Condoleezza Rice once explained to Arabs that “the birth pangs of a new Middle East” was Israel’s anti-Hezbollah war on Lebanon. However, the 2006 war failed to change the status quo between the two countries, and her “new Middle East” was stillborn. New birth pangs now seem to have hit that region, but they don’t include missiles, bombs, and tanks. They are the dead and injured of Tahrir Square, Pearl Square, and all pro-democracy protests, and they will bring in the birth of a new Middle East.
Source: The Harvard Crimson
The 2nd Session of Mubarak Trail on 15/08/2011.
Under the title “Revolution U: What Egypt learned from the students who overthrew Milosevic”, Foreign Policy published an 8 pages investigation about the History of CANVAS, Otpor & their relation to April 6 Movement in Egypt, written by Tina Rosenberg in February 16, 2011.
The pages referring to Otpor’s relation with April 6 Movement and Mohamed Adel are Pages 1, 2 & 8.
Early in 2008, workers at a government-owned textile factory in the Egyptian mill town of El-Mahalla el-Kubra announced that they were going on strike on the first Sunday in April to protest high food prices and low wages. They caught the attention of a group of tech-savvy young people an hour’s drive to the south in the capital city of Cairo, who started a Facebook group to organize protests and strikes on April 6 throughout Egypt in solidarity with the mill workers. To their shock, the page quickly acquired some 70,000 followers. Read more…
In a report titled “Inside the Egyptian revolution” published on 13 April 2011, Reuters wrote of a character that was never mentioned before in the media in relation to the January 25th Revolution, and whom Reuters claim was involved in the planning process, this candid character is; Saad Bahaar – سعد بحار.
In early 2005, Cairo-based computer engineer Saad Bahaar was trawling the internet when he came across a trio of Egyptian expatriates who advocated the use of non-violent techniques to overthrow strongman Hosni Mubarak. Bahaar, then 32 and interested in politics and how Egypt might change, was intrigued by the idea. He contacted the group, lighting one of the fuses that would end in freedom in Tahrir Square six years later.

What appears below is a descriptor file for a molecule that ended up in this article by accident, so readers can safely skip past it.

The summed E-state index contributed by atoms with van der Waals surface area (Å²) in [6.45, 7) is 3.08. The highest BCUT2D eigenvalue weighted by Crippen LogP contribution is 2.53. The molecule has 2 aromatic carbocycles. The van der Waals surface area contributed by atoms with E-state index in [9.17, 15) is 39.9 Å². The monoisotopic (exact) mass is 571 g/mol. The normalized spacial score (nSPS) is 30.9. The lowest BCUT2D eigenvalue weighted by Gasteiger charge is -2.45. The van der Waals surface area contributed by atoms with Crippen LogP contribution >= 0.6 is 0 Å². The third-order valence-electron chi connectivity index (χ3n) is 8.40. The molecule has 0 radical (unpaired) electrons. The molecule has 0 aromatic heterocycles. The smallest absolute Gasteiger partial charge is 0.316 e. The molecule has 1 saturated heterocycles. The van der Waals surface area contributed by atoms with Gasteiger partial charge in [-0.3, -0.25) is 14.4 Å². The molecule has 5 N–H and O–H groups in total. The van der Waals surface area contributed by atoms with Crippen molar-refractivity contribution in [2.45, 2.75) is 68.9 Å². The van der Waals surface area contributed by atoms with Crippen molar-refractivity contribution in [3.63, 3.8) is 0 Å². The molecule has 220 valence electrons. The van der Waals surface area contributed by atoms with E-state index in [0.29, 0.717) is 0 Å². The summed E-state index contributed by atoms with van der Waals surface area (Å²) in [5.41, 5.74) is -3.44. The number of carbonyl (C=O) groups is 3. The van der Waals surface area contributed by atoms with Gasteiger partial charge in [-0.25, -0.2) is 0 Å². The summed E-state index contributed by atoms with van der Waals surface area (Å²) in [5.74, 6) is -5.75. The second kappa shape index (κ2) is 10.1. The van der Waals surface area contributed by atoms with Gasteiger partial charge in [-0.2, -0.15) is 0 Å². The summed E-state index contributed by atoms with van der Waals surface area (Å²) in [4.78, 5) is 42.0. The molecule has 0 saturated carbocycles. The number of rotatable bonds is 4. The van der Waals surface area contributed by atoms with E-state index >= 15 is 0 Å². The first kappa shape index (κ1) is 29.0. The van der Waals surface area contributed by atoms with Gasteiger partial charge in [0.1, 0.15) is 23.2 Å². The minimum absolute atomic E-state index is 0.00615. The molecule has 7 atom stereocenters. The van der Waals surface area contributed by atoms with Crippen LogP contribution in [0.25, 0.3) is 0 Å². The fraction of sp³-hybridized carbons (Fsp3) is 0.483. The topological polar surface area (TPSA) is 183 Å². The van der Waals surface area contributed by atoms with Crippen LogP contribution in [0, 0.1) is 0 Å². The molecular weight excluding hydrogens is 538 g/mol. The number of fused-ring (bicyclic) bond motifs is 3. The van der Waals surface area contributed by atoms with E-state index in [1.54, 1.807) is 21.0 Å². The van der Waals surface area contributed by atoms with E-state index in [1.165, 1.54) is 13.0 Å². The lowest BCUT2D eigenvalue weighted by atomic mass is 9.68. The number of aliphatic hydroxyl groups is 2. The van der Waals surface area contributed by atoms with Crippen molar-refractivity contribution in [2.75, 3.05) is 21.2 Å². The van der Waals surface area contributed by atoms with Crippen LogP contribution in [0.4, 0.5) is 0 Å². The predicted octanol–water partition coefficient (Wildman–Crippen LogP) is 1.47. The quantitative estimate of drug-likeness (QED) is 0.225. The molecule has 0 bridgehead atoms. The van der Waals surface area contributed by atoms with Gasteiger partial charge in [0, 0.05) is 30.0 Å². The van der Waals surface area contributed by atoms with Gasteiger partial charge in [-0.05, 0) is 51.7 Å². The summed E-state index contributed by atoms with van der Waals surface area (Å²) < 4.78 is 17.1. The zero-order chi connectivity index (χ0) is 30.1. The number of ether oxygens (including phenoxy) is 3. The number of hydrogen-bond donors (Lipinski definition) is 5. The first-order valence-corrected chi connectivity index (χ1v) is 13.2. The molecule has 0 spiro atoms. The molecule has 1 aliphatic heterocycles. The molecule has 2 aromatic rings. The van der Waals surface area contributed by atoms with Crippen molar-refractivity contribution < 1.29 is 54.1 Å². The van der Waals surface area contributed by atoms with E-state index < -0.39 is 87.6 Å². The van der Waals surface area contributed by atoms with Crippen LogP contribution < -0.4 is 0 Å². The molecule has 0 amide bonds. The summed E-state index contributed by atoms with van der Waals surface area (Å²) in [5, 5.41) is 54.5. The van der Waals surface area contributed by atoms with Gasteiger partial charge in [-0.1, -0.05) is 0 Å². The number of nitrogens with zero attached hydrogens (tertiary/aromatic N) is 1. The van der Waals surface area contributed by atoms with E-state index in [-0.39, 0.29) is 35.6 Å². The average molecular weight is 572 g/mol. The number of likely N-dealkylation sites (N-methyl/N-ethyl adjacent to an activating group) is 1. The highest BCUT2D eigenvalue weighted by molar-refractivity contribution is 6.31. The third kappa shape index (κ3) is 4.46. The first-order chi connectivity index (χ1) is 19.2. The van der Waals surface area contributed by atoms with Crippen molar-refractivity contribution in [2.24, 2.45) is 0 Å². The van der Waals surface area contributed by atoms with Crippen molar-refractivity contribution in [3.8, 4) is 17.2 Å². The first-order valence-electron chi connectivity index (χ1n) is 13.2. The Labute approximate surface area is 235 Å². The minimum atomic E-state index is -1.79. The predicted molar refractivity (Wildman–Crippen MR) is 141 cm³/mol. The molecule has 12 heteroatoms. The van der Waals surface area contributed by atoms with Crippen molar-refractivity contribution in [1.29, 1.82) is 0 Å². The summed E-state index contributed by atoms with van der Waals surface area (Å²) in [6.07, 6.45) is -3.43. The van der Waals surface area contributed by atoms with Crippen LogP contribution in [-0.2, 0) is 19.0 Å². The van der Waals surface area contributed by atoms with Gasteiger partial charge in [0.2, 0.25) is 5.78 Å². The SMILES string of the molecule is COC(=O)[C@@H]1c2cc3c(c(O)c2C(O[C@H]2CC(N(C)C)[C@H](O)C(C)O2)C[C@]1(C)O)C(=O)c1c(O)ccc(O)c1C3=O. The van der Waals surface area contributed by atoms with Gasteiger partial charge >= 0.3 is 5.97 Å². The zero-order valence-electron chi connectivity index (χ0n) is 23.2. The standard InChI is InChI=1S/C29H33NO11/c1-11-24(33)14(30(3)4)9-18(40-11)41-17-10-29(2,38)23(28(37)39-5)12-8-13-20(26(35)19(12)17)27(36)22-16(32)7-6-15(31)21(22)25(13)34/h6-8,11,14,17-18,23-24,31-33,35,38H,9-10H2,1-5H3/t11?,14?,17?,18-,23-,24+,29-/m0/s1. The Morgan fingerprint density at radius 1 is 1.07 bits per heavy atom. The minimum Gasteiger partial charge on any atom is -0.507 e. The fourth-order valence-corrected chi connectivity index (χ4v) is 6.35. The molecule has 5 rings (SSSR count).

The report goes on to detail how Saad and three of his friends have setup the “Academy of Change”: أكاديمية التغيير
In the meantime, the trio of thinkers had morphed into an organization called the Academy of Change — based in London and ultimately moving to Qatar. The Academy became a window for Egypt’s activists into civil disobedience movements outside the Arab world. To disseminate the new methods of resistance, it wrote books about nonviolent activism with a focus on the Arab world: “Civil Disobedience,” “Nonviolent War the 3rd Choice” and “AOC MindQuake” that were published in 2007.
A year later the Academy published “Shields to Protect Against Fear”, a manual on techniques to protect one’s body against attacks by security services during a protest. “The idea of non-violent protest is not martyrdom,” Adel said. “We knew to get ordinary Egyptians, and Arabs, to face their governments and security, they have to have tools to protect themselves. This boosts the morale and enthusiasm to go to the street.”
The ideas espoused by the Academy spread through Egypt.
Reuters’ report continues to reveal Saad’s Academy relation to Kefaya, Ahmed Maher, & April 6 Youth, but then Reuters details another very worrying aspect, which is: “Saad Bahaar’s relation with Mohamed ElBaradei!!! Read more…
The Great Deception Addendum: Inside the Egyptian Revolution
TGD Addendum, is a short documentary, following up on TGD 2011 الخداع الأكبر, and expanding on the questions raised about the Arab Uprising and the Middle East [Democracy] Project.
But actually TGD Addendum Tackles the bigger questions, which are:
What is Color Revolutions?
What is International Crisis Group?
Who is George Soros???
What is his relationship with ElBraradei & April 6 Youth?
Does he have role in the Egyptian Revolution?
Who is Saad Bahaar???
What is his relationship with ElBraradei & April 6 Youth?
Does he have role in the Egyptian Revolution?
All these questions and many more must be answered before embracing those who lecture us about freedom and democracy in post revolution Egypt.
However, this video is not an attack on any particular person of the ones mentioned, nor is it an attack on Egypt Freedom Revolution, whom we are most proud that we were part of it, since the first days.
But this video is an invitation to open your mind to broader ideas, to research and to question and not to be a follower to any one person or one entity.
“Question Authority, Think for yourself”
April 6th Movement:
WikiLeaks: APRIL 6 Activist met with US officials in 2008 & discussed Regime Change “Plan” in EGYPT by 2011
US Department of State: Press Release on Alliance of Youth Movements Summit
NY Times: U.S. Groups Helped Nurture Arab Uprisings
Reuters Special Report: Inside the Egyptian revolution
Disclaimer about “The Great Deception 2011″
To make one thing clear:
Anarchitext is not Pro Mubarak,
Anarchitext is not Pro NDP,
Anarchitext is not Pro Dictatorship in anyway shape or form…
Quite the opposite, Anarchitext is against Mubarak, his corrupt faction, his corrupt government, his corrupt parliament, his corrupt election and his 30 years rule of torture and oppression…
We are with the calls for his prosecution and trial…
AND we are proud that we have taken part of the glorious Egyptian Revolution…
“The Great Deception 2011″ is not about defending Mubarak, and those who understand it that way are ill-advised and misinformed.